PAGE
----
If you drive around the Central Coast of California, you are bound to see happy California cows roaming the hillsides. With so many health benefits to grass-fed and grass-finished beef, we are lucky to have local producers here in the Paso area.
My go to source is Templeton Hills Beef. I know the owners well and am really impressed with the care they put into growing and managing their herds. Another perk is they deliver for free within the Paso Robles area (see their website for shipping to other areas).
It has been a long time since I indulged in grass-fed beef and decided it was time to order a box of some of my favorite cuts. I also have been reading so much about the benefits of bone broth and the bone broth diet, that I also ordered a couple of boxes of bones and decided to experiment with broth.
My order included a mix of knuckle bones (also known as soup bones), leg bones, riblettes and neck bones. The trick to getting a true bone broth (versus the traditional beef broth) is to use lots of bones (with plenty of marrow and cartilage) and simmer for a very long time (12-24 hours).
I made three different batches:
- BATCH ONE – The first batch used up the less meaty bones. For these I sprinkled with sea salt and roasted in the oven at 450F for an hour prior to starting the broth — the result was a darker broth with more intense flavor (I simply used carrots, onions, salt, bay leaves and water to create the broth that was simmered in a slow cooker for 24 hours)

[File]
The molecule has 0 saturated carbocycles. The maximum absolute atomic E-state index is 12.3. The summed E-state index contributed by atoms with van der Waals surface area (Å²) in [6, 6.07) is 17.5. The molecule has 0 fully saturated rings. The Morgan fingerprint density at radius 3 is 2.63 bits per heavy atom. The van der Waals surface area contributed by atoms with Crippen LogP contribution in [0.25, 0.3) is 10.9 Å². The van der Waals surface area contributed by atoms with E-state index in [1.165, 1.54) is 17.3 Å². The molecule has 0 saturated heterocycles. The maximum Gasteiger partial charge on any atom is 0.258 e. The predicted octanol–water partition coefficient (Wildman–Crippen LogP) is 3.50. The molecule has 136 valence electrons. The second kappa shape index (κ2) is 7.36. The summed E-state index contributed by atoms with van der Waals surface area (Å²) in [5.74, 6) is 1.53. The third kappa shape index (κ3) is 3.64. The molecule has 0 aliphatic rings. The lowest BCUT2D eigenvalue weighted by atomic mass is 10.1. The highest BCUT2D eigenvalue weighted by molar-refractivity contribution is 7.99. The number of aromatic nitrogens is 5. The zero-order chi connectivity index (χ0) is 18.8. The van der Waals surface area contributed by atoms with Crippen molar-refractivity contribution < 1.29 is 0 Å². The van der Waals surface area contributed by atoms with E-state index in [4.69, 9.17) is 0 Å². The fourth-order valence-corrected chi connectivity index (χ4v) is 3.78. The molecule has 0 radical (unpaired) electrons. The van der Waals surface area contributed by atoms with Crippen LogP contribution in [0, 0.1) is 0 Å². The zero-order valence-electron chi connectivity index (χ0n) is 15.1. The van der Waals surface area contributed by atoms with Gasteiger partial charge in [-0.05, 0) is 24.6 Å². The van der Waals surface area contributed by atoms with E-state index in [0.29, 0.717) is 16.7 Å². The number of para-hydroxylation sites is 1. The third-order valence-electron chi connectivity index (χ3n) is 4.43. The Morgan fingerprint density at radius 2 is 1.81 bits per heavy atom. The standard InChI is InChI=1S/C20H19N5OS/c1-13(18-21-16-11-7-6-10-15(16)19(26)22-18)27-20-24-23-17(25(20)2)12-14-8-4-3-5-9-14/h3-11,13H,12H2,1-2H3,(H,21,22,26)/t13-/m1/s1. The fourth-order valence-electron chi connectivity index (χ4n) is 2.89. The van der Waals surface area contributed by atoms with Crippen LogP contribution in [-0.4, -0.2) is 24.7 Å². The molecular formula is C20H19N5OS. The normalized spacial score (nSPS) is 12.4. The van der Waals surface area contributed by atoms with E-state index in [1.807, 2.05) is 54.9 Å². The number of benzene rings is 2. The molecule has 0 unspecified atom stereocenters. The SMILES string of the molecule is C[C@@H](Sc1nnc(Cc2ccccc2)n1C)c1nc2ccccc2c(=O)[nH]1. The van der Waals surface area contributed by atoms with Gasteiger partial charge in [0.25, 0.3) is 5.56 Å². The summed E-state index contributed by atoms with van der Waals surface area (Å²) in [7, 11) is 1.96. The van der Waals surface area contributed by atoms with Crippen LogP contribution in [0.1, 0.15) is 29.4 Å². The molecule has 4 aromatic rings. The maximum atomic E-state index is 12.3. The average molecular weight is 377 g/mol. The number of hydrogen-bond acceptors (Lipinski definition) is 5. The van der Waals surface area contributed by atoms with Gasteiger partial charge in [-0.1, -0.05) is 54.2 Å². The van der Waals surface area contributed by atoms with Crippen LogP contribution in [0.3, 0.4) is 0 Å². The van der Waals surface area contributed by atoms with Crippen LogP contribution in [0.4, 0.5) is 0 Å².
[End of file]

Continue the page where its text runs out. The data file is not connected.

- BATCH TWO – This was a mix of VERY meaty soup bones, a few riblettes, and some not so meaty leg bones. This batch was made the same as batch one but simmered in a large stock pot on the stove for 12 hours. I decided it still needed some more time, so I refrigerated the pot overnight (I didn’t want to leave the gas stove on all night) and the next day let it simmer for an extra 12 hours.
- BATCH THREE – This batch was spiced up with plenty of garlic, pepper, and several herbs. It was also exclusively the meaty soup bones. Since the soup bones looked like little roasts, I expected this to be the batch with the most beef flavor (and I had already learned the extra time really helps, so this one also receive 24 hours of simmering).
I was happy with all three batches but I do have to say I think roasting the bones first was well worth the effort. Another learning exercise is that the meat on the bones doesn’t seem to add a lot of extra flavor, so going with some cheaper bones isn’t a bad thing. For future batches, I think I’ll go with the basic ingredients and then just flavor with garlic, herbs and spices as I go.
For now, I plan on sipping away on the broth I made (my freezer is full) and hope it really does help me sleep better, lose weight, have better skin and reduce some wrinkles!
Stay tuned to hear about what I did with all the other cuts of grass-fed beef. Spoiler alert — there was wine involved with those meals.